On 3 October, the OECD published a memorandum covering certain issues relating to transfer pricing documentation and country-by-country reporting (the subject of Action 13 of the BEPS Action Plan) that will be discussed at the public consultation on transfer pricing issues to be held on 12-13 November (see below). The aim is that the memorandum will assist business in preparing for the public consultation and to encourage them to contribute to that consultation.
The OECD memorandum looks both at what information should be required to be disclosed and what mechanisms should be developed for reporting and sharing country-by-country data. Particular issues considered in the memorandum include:
• What approach should be adopted for reporting income earned in a country?
• Should tax be reported on a cash tax or accruals basis and should it include income taxes paid to other levels of government eg states, cantons etc?
• Is there a reason to require the reporting of tax other than income taxes?
• Which of the following should be reported on a per entity or per country basis and are there other matters that should be so reported?:
> Revenues by location of customers
> Tangible assets by location
> Employment, either by number of employees, total payroll or both
> Research expenditures by company and/or country
> Marketing expenditures by company and/or country
> Location of intangibles by country
> Location of senior management (eg the geographic location of the 25 or 50 most highly compensated employees of the multinational group)
In respect of the reporting mechanisms, the OECD is seeking input from business on what information can be obtained, with particular input sought from those responsible for the reporting systems currently used by multinational groups.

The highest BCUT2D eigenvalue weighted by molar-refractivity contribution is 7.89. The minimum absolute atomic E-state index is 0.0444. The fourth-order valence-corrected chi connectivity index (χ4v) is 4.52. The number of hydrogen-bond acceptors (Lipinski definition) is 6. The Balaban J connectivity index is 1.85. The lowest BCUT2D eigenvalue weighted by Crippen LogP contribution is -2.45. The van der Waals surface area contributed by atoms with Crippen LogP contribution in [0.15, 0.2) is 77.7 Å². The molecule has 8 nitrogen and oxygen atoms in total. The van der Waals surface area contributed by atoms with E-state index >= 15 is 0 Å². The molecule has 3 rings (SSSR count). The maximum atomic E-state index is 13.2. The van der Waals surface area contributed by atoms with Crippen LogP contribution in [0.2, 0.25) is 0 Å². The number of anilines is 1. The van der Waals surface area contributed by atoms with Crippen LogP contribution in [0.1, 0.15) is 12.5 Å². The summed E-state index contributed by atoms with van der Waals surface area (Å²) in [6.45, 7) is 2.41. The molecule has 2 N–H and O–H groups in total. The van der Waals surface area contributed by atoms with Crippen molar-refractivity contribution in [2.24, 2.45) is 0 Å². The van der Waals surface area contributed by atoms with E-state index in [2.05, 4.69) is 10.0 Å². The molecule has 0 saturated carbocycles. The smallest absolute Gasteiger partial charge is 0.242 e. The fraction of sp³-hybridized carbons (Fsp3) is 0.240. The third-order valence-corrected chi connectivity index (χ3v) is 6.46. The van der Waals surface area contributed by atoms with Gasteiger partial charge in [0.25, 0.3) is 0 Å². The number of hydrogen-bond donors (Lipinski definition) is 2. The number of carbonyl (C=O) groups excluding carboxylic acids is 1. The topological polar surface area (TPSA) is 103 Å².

There is now real momentum behind these proposals, with the implication being that some form of country-by-country reporting will be introduced. There are other requirements or proposals (such as that in Capital Requirements Directive IV, the Extractives Industries Transparency Initiative and that which is being considered by the European Commission in respect of large companies – see below) that involve country-by-country disclosure, albeit to the public rather than tax authorities.
In designing the reporting under Action 13, it will be important to avoid a proliferation of similar but different requirements which add to the compliance burden and confusion in terms of reconciling the different outputs.
The public consultation in November will be followed by further consultation in spring 2014 with a final report expected in September 2014. Multinational groups may wish to consider what information is currently available to them through their existing systems and start to assess what changes might be necessary to access the information suggested in the OECD memorandum.